As an implicit critique of narratives of personal responsibility, this can be seen as a Leftist position, and indeed there is a class component to it. Except for the brief period of his mother’s marriage to an abusive but well-to-do drunk, his family’s fortunes fluctuate between bare stability and desperation, and their inability to achieve much more than subsistence despite their earnest efforts is certainly one of the causes of their uneasiness in life.
But it would be crude to interpret Boyhood as making a primarily economic argument. The passivity it shows as part of the modern condition is not a matter of cash being tight, but of living in a world that forces on us terrible compromises, that has no particular bias towards our happiness, in which doing everything right gets you nowhere in particular. Twice Mason’s mother remarries, it seems as much for family stability as for romance – twice these relationships fall apart and leave her alone. At Mason’s high school graduation the manager of the restaurant where he works, beaming paternally, tells him that with hard work he can hope to be promoted from dishwasher to waiter. In a particularly touching scene, we realize that Mason’s second stepfather, who wooed his mother in part by describing the humanity he exercised as an occupier in Iraq, now works as a prison warden. This is a world in which every good impulse and effort at self-improvement will be ground down.
In Mason, some of the stereotypical behaviors for which “millennials” are derided – a lack of ambition, a preference for “meaningful” or artistic activities over productive labor – seem almost like a rational response to a world in which doing what’s expected brings little reward. This point is driven home by the numerous scenes in which older men – a manager, a teacher – give Mason patently helpless advice, lobbing platitudes at him as he tries to make his way in the world. And insofar as their attempts at socialization succeed, it is clear that the impact of older males on Mason’s life has not necessarily been a good one. In a crucial juxtaposition of scenes, an older boy initiates him into the mysteries of online pornography immediately before his mother’s current husband takes him off to the barber’s for an involuntary buzzcut – so that he might look “like a man.” In these scenes, male socialization is shown as a double ugliness, both moral and physical; adolescent rebellion is almost a form of moral purity.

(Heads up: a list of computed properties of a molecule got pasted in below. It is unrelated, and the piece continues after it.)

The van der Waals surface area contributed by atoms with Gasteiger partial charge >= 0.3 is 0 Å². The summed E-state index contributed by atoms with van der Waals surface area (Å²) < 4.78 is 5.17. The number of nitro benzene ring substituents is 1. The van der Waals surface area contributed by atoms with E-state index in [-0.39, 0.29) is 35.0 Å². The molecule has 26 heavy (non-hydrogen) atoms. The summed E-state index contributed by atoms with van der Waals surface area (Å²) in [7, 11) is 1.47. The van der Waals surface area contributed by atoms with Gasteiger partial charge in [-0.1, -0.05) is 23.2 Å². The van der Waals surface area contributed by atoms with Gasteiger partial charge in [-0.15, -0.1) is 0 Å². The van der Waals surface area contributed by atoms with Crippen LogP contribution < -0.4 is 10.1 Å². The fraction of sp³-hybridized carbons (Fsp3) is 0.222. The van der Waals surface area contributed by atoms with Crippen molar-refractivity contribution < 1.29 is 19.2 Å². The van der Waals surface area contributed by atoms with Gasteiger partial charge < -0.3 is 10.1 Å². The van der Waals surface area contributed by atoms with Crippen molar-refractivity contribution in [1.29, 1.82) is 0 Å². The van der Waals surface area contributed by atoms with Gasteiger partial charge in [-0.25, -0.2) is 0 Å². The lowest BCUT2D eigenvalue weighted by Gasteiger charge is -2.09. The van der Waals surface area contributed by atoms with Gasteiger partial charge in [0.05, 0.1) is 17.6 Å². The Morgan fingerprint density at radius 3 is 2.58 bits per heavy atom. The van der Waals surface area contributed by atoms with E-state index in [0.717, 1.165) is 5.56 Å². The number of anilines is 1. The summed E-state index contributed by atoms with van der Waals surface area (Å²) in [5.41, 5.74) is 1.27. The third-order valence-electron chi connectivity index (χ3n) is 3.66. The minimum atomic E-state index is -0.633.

This juxtaposition is typical of the plot, which is one of unrelenting bleakness, a story of broken lives continuing to be broken. There is no resolution to it: neither a happy ending nor a tragic finale. The film does not end because a conclusion is reached, but because with his arrival at college, Mason’s boyhood is over. When the movie ends with his inane drug-induced ramblings on “seizing the moment,” this should not be taken as a moral Linklater is tacking on to the end of the story, but as a final example of the unsatisfied searching and muddling-along that have characterized the rest of Mason’s path through life. We are not left with any confidence that the experiences of his boyhood have prepared him well for his future—what lessons can such a world teach except resignation and lowered expectations?